ZIMBABWE may start using the electronic passport before the end of this year, a Cabinet minister has said.
Home Affairs co-minister Theresa Makone told The Standard that progress had been made towards digitalising the country’s travel document to match international standards.
“We are moving to what we call the e-passport which is readable worldwide,” Makone said.
“It follows international set standards and we should have the e-passport available to our citizens very soon, I would say in the next three to six months.
“He (Registrar General Tobaiwa Mudede) has been working very diligently at it, quietly but it has been happening.”
An e-passport is the same as a regular passport but in addition, it has a small contactless integrated circuit (computer chip) embedded in the back cover.
The chip securely stores the same data visually displayed on the photo page of the passport and additionally includes a digital photograph.
Makone said the introduction of the e-passport would reduce the price of the travelling document, which she said was very expensive.
“At the moment, I want to say that, at least the process of getting a passport, although it is still very expensive in my opinion, at least now it is systematic,” she said.
“You know on the day you hand in your form, what day you can come and collect your passport but it is still very expensive compared to regional prices.
“I would like to see it mass produced and once we start getting mass production, then the cost will come down.”
An ordinary Zimbabwean passport costs US$50 while other regional countries charge less than US$30 for the same document.
Makone said digitalising the document would also curb the practice of fake documents as that would instantly be detected internationally.
She added that the movement of the Registrar General’s Office to a spacious building, which has been pending for the past five years, was likely to decongest the office that had become synonymous with long queues.
“Issues about minor things like lifts, lights and keys have been stopping the movement from those small premises which give the department a feel of overcrowding and inefficiency,” Makone said.
“I would like to see the Registrar’s offices commissioned as soon as possible to allow the different departments to handle their own traffic in different floors, unlike the current situation where everyone stands in the same queue.”
Turning to immigration issues, Makone said her ministry was now receiving fewer complaints regarding employment permits after government revoked some of the powers that had been ceded to the principal immigration officer.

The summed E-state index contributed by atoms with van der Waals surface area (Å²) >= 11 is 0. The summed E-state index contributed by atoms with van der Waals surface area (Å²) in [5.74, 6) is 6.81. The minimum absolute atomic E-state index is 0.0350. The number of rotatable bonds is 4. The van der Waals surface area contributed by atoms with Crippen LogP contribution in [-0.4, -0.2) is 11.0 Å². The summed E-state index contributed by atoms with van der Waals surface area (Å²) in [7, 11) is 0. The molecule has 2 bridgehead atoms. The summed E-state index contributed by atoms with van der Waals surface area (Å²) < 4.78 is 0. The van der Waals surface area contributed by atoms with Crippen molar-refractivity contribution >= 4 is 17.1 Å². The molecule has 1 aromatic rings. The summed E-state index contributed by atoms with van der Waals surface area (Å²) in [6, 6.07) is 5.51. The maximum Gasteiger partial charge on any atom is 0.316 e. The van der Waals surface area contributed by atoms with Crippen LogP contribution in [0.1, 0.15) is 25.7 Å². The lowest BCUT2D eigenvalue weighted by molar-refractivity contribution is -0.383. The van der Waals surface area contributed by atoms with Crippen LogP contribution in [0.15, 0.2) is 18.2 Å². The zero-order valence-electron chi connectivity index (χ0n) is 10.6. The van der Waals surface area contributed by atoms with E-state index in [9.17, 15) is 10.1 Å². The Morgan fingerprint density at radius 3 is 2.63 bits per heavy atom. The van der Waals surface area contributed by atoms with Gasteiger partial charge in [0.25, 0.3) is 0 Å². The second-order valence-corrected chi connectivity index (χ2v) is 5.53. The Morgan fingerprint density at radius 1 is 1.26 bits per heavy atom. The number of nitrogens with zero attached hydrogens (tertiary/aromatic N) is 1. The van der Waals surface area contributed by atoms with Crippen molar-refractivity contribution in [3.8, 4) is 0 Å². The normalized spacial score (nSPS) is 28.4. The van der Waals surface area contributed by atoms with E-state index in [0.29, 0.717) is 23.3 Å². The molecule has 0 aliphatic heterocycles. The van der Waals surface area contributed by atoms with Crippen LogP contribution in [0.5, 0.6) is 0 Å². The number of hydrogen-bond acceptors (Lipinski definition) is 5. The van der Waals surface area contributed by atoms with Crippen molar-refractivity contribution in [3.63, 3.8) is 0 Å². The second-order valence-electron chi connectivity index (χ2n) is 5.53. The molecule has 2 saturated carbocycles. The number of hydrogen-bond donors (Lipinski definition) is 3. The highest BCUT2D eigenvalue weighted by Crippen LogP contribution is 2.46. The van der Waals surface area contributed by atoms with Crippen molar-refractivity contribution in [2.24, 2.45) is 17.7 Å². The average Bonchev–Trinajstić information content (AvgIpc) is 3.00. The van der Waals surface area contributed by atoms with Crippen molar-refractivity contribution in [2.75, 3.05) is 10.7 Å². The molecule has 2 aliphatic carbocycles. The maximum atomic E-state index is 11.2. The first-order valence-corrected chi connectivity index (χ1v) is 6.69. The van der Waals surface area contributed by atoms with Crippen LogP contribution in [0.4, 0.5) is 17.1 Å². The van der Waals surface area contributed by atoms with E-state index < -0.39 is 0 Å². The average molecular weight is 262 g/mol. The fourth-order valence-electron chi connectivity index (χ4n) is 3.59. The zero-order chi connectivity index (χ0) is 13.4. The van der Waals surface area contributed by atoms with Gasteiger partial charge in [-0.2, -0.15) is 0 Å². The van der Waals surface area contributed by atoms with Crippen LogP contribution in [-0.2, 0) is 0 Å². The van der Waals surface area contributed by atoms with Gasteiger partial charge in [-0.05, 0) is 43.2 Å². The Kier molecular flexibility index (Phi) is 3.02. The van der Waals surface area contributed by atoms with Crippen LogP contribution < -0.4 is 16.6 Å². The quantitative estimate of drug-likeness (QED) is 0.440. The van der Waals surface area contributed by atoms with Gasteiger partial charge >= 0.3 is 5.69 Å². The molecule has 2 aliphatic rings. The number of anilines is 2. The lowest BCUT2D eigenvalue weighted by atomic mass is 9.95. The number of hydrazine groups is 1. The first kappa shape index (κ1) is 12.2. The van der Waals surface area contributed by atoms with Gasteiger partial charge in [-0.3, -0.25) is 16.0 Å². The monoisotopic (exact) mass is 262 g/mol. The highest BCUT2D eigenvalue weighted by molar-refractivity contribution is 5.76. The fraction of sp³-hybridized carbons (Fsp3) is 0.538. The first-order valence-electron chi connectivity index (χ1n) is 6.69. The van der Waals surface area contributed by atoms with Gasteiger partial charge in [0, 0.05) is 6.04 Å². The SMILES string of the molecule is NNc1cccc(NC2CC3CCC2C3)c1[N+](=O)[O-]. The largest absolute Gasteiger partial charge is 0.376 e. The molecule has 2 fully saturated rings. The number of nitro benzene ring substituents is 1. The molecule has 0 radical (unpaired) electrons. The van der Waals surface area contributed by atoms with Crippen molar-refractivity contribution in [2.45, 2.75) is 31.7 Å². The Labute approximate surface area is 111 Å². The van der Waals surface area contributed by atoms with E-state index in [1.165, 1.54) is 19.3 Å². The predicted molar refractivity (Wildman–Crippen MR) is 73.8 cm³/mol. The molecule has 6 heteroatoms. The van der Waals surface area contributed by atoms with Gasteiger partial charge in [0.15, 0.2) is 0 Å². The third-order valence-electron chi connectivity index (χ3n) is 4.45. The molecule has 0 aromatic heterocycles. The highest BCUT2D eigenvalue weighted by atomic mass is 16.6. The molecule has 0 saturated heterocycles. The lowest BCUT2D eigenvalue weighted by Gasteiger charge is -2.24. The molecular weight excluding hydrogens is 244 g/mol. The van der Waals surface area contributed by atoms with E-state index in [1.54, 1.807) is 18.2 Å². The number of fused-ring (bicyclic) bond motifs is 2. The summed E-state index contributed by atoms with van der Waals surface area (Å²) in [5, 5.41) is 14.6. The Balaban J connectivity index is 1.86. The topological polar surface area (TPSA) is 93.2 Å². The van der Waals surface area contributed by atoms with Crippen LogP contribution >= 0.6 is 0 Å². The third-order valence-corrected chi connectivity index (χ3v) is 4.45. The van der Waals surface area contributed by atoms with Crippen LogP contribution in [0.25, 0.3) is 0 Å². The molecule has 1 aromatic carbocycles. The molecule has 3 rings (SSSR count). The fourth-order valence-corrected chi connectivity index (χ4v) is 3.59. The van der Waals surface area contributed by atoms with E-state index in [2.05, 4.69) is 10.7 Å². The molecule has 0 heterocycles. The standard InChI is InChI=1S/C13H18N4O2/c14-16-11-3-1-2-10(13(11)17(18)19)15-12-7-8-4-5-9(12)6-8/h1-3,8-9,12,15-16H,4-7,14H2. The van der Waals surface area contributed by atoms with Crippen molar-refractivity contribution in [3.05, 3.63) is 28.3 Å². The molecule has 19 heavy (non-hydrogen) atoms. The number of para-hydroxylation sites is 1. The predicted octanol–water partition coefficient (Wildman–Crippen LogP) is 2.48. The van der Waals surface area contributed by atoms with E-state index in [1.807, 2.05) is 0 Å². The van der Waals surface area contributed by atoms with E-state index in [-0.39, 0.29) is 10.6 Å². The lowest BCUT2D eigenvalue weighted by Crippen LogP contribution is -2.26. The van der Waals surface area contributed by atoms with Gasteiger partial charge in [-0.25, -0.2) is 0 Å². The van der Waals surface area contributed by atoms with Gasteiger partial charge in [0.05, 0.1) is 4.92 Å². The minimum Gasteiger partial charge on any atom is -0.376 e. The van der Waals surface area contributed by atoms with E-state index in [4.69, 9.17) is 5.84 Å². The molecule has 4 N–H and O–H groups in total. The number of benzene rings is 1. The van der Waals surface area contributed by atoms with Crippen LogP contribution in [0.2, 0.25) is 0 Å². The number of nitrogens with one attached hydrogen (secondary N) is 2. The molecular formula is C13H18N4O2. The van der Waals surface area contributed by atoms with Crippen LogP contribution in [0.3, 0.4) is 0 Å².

“We had given too much power to the principal immigration officer (but) we have since reversed some of those powers so that the minister has a final say and this has brought a little bit of sanity in the employment permit application process,” she said.
“The decisions are based on merit, largely because we do not know the applicant as we do not deal with them on a day-to-day basis.”
Makone said the Home Affairs ministry was working on a bill to domesticate the Parlemo Protocol aimed at curbing trafficking of persons, especially women and children.
The ministry recently successfully pushed for the protocol to be ratified in both houses of parliament, eight years after the country acceded to it.
“When we have got situations where people are trafficked or suspect that they are being trafficked, we will no longer prosecute offenders under a whole array of laws, making it very difficult for us to allocate the correct kind of sentence,” she said.
“Now that we will domesticate those laws after ratification by both the lower house and upper house, we will now have uniform treatment for people that do trafficking, but with special emphasis on the trafficking of women and children.”
Most victims were being trafficked under the guise of employment, where they ended up being ill-treated and in some cases forced into prostitution in South Africa, Europe and Middle East.
She said internal trafficking was also rife, with urban dwellers fuelling this through taking people from the rural areas so they work for them as domestic workers but end up underpaying them.
‘Congestion at the registrar’s office will be a thing of the past’
Makone said congestion would be reduced if the draft constitution is adopted as it proposed that voter registration be handled by the Zimbabwe Electoral Commission instead.
She said the department would then concentrate on registration of births, deaths, marriages and other related things.
There has been complaints that the Registrar General’s Office was failing in its mandate of registering voters, with allegations that the voters roll had names of dead people.
Complains have also been raised that the department was centralised, thereby inconveniencing those who live away from voter registration centres.
“He (Mudede) is trying by all means at the moment to have everyone registered, get equipment into the country, get people trained and open centres throughout the country,” she said. “But while we are doing it at the moment, we are not the final authority in the near future.”